News Analysis: LightSquared is offering to reduce the power output of its transmitters and shift to the lower range of its permitted spectrum to resolve problems that were confirmed in the GPS Technical Working Group report released on June 30.
The long-awaited 750-page report of the GPS
Interference Technical Working Group
released June 30 confirmed what
multiple government agencies and private industry interests have been saying
since the group began its work: that LightSquared's plan for a
wireless broadband network
would prevent GPS devices from working properly
anywhere in the United States.
But even before the official release of the Technical Working Group Report,
LightSquared went public with a proposed workaround to the GPS interference
LightSquared is proposing that it use the lower 10MHz of the L-band spectrum
the company was given for its 4G LTE service and that it reduce the power to 10
percent of what the Federal Communications Commission originally authorized.
According to LightSquared Executive Vice President Martin Harriman, this would
mean that the LightSquared transmitters would only produce about 1,500 watts of
radio power, versus the 15,000 watts the FCC originally authorized.
It's worth noting that the test transmitters that the TWG used in its study
were running at about 1,500 watts of power, but they were using the upper 10MHz
of the frequency allocation as well as the lower 10MHz section. There has been
little formal testing of GPS interference using just that lower frequency
slice. Because of this, many of the Working Group
tests would have to be rerun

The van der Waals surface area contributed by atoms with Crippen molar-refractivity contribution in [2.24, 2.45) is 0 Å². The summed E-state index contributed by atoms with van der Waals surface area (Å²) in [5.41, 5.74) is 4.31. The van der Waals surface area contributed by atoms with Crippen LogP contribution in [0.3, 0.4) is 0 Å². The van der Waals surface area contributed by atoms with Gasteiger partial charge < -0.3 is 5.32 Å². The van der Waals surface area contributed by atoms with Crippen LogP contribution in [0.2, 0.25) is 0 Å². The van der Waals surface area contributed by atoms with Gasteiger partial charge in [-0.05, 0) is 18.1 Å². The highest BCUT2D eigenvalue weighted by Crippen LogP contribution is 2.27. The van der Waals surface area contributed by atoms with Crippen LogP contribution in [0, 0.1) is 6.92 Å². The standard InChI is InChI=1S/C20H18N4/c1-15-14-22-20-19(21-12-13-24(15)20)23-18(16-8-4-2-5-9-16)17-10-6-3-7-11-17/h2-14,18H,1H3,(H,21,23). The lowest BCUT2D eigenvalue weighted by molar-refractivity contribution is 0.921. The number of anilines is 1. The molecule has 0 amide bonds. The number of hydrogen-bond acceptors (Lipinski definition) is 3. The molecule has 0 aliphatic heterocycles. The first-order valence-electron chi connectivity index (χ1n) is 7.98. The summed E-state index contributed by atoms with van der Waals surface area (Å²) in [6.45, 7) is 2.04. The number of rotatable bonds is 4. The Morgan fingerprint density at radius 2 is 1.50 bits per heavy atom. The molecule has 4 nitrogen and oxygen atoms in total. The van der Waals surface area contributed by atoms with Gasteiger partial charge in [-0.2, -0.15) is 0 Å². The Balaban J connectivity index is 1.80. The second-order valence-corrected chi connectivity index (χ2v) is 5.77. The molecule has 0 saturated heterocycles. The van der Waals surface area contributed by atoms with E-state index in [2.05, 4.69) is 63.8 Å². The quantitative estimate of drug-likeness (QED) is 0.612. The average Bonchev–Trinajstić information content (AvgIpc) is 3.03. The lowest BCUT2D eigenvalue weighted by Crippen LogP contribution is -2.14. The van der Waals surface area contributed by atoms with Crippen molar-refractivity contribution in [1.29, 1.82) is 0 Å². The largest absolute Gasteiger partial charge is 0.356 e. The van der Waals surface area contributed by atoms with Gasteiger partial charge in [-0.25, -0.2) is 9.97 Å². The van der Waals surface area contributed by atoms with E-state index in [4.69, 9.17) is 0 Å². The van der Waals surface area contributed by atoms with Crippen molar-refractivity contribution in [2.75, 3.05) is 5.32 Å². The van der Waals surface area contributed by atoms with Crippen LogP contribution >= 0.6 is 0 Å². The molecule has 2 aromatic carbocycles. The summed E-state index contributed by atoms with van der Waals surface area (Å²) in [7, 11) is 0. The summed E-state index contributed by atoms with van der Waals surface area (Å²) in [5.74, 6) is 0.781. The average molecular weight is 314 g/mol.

to see if the interference problem has been
The problem is one of basic physics and radio design. The GPS frequencies
span 20MHz of the L-band immediately adjacent to the upper 10MHz segment
granted to LightSquared. A strong signal in an adjacent channel can cause the
receiver's RF amplifiers to become saturated, even when the strong signal isn't
on the same frequency.
This can cause receiver desensitization, and it can create spurious signals
inside the receiver. The result is that radio reception in the affected
receiver may be impossible, degraded, distorted or some combination of the
Compounding the problem is that you can only do so much about it. GPS
receivers have to be very sensitive to pick up the faint signals from the GPS
satellites. Because they are so sensitive, they are also prone to interference.
You can design in what's called a band-pass filter to block some of this
interference, but a band-pass filter introduces its own problems, including
reducing the signal strength of the receiver being protected. When that
happens, the whole issue of high sensitivity comes to the fore again, and you're
basically stuck with diminishing returns.